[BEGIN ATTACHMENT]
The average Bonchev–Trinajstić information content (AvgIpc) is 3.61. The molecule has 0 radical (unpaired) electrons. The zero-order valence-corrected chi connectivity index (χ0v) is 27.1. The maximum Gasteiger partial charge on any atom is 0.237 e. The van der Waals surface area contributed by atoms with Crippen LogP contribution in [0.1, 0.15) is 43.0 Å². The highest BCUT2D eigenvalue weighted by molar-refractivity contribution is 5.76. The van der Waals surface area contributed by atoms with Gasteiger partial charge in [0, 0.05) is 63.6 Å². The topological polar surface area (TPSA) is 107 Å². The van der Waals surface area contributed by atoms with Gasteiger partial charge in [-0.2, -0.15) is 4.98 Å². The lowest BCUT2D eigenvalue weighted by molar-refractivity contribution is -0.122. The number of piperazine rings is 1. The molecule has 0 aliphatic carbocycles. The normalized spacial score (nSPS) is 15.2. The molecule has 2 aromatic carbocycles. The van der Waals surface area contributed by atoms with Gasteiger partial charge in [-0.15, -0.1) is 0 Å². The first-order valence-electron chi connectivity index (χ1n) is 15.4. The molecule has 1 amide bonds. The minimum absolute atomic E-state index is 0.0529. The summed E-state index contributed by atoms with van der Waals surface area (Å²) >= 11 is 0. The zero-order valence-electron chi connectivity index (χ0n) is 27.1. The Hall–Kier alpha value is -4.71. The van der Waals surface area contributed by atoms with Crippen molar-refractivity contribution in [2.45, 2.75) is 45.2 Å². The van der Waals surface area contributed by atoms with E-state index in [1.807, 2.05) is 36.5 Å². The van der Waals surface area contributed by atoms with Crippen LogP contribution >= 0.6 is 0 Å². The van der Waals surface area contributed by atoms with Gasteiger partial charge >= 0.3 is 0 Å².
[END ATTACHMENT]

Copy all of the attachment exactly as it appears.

The average Bonchev–Trinajstić information content (AvgIpc) is 3.61. The molecule has 0 radical (unpaired) electrons. The zero-order valence-corrected chi connectivity index (χ0v) is 27.1. The maximum Gasteiger partial charge on any atom is 0.237 e. The van der Waals surface area contributed by atoms with Crippen LogP contribution in [0.1, 0.15) is 43.0 Å². The highest BCUT2D eigenvalue weighted by molar-refractivity contribution is 5.76. The van der Waals surface area contributed by atoms with Gasteiger partial charge in [0, 0.05) is 63.6 Å². The topological polar surface area (TPSA) is 107 Å². The van der Waals surface area contributed by atoms with Gasteiger partial charge in [-0.2, -0.15) is 4.98 Å². The lowest BCUT2D eigenvalue weighted by molar-refractivity contribution is -0.122. The number of piperazine rings is 1. The molecule has 0 aliphatic carbocycles. The normalized spacial score (nSPS) is 15.2. The molecule has 2 aromatic carbocycles. The van der Waals surface area contributed by atoms with Gasteiger partial charge in [-0.15, -0.1) is 0 Å². The first-order valence-electron chi connectivity index (χ1n) is 15.4. The molecule has 1 amide bonds. The minimum absolute atomic E-state index is 0.0529. The summed E-state index contributed by atoms with van der Waals surface area (Å²) >= 11 is 0. The zero-order valence-electron chi connectivity index (χ0n) is 27.1. The Hall–Kier alpha value is -4.71. The van der Waals surface area contributed by atoms with Crippen molar-refractivity contribution in [2.45, 2.75) is 45.2 Å². The van der Waals surface area contributed by atoms with E-state index in [1.807, 2.05) is 36.5 Å². The van der Waals surface area contributed by atoms with Crippen LogP contribution >= 0.6 is 0 Å². The van der Waals surface area contributed by atoms with Gasteiger partial charge >= 0.3 is 0 Å².